Jim Warren

Jim Warren, Associated Press

North Carolina's highest court is taking up a case that could force new competition on the state's electricity monopolies.

The state Supreme Court on Tuesday will consider the Utilities Commission's decision to fine clean-energy advocacy group NC WARN for putting solar panels on a Greensboro church's rooftop and then charging it below-market rates for power.

The commission told NC WARN that it was producing electricity illegally and fined the group $60,000. The group said it was acting privately and appealed to the high court.

David Boraks/WFAE

A week after allowing Duke Energy a rate increase that includes charges for coal ash cleanup for about half its North Carolina consumers, state regulators on Monday began considering raising prices on an additional 2 million customers.

The state Utilities Commission opened a hearing on the company's request to charge an extra $539 million a year to customers of its Duke Energy Carolinas subsidiary in central and western North Carolina. That translates into a 14 percent increase for the typical residential customer's $104 monthly bill, a spokesman for the Charlotte company said.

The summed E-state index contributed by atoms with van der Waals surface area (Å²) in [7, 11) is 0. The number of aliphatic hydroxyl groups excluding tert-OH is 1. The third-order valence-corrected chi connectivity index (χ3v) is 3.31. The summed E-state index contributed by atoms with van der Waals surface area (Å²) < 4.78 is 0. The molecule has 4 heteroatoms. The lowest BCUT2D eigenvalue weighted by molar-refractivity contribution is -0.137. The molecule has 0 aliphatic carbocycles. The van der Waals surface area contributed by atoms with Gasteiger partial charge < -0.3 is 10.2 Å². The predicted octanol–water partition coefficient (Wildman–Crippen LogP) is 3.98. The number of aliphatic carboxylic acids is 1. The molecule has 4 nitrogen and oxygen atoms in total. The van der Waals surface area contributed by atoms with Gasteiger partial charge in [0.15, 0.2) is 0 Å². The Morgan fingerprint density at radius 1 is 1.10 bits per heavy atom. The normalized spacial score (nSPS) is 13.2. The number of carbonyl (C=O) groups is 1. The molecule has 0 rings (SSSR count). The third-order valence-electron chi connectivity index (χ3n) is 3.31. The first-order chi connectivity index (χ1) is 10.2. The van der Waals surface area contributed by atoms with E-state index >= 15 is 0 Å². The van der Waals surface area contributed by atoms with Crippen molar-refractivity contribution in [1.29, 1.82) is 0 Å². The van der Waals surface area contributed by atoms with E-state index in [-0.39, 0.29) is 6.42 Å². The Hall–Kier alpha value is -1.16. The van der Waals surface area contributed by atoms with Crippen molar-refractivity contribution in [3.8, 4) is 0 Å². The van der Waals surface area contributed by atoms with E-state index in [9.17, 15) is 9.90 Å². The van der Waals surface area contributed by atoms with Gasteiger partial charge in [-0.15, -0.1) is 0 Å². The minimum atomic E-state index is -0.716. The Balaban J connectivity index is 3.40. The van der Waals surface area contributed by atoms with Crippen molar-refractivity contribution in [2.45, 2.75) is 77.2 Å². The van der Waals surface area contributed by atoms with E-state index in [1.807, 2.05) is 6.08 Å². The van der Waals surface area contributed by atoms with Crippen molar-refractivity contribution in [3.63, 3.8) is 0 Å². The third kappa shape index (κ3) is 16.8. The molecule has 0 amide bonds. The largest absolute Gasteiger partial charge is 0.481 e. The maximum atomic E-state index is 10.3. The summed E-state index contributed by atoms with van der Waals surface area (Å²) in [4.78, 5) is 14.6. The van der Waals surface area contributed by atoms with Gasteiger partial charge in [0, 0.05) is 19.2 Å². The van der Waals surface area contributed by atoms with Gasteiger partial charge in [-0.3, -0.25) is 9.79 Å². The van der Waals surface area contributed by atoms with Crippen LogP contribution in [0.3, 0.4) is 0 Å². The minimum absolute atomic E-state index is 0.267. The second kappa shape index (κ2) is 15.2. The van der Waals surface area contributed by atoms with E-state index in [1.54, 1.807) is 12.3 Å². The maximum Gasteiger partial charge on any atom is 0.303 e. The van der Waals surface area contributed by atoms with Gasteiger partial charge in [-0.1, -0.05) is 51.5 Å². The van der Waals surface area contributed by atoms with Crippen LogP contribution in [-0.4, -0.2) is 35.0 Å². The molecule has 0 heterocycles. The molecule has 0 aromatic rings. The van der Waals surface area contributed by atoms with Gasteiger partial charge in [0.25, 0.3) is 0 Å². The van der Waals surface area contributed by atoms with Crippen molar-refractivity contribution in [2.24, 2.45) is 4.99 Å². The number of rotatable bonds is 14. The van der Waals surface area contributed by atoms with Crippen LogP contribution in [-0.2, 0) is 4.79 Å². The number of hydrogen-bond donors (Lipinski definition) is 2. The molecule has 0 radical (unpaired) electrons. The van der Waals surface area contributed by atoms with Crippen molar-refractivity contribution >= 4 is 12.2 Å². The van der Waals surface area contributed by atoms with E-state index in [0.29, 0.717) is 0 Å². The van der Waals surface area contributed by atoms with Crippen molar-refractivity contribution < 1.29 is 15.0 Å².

State regulators wrapped up a two-day public hearing in Raleigh Tuesday afternoon on the proposed merger of Duke Energy and Piedmont Natural Gas. The two-day hearing included testimony from company leaders and a protest by merger opponents.

Executives including CEOs Lynn Good of Duke and Thomas Skains of Piedmont argued the $6.7 billion deal would create a stronger company and speed Duke's shift toward cleaner-burning natural gas.

 State regulators have delivered another blow to environmentalists trying to block a new power plant in Asheville.  The North Carolina Utilities Commission says two groups must post a $98 million bond before they can appeal.

That's nearly 10 times the amount regulators originally set for an appeal by environmental groups NC WARN and The Climate Times. The commission says the bond is needed to pay Duke Energy's costs if the project is delayed.

State regulators will hold a hearing June 17 to help determine whether environmentalists should have to pay a multimillion dollar appeal bond before they challenge approval of a Duke Energy power plant in Asheville.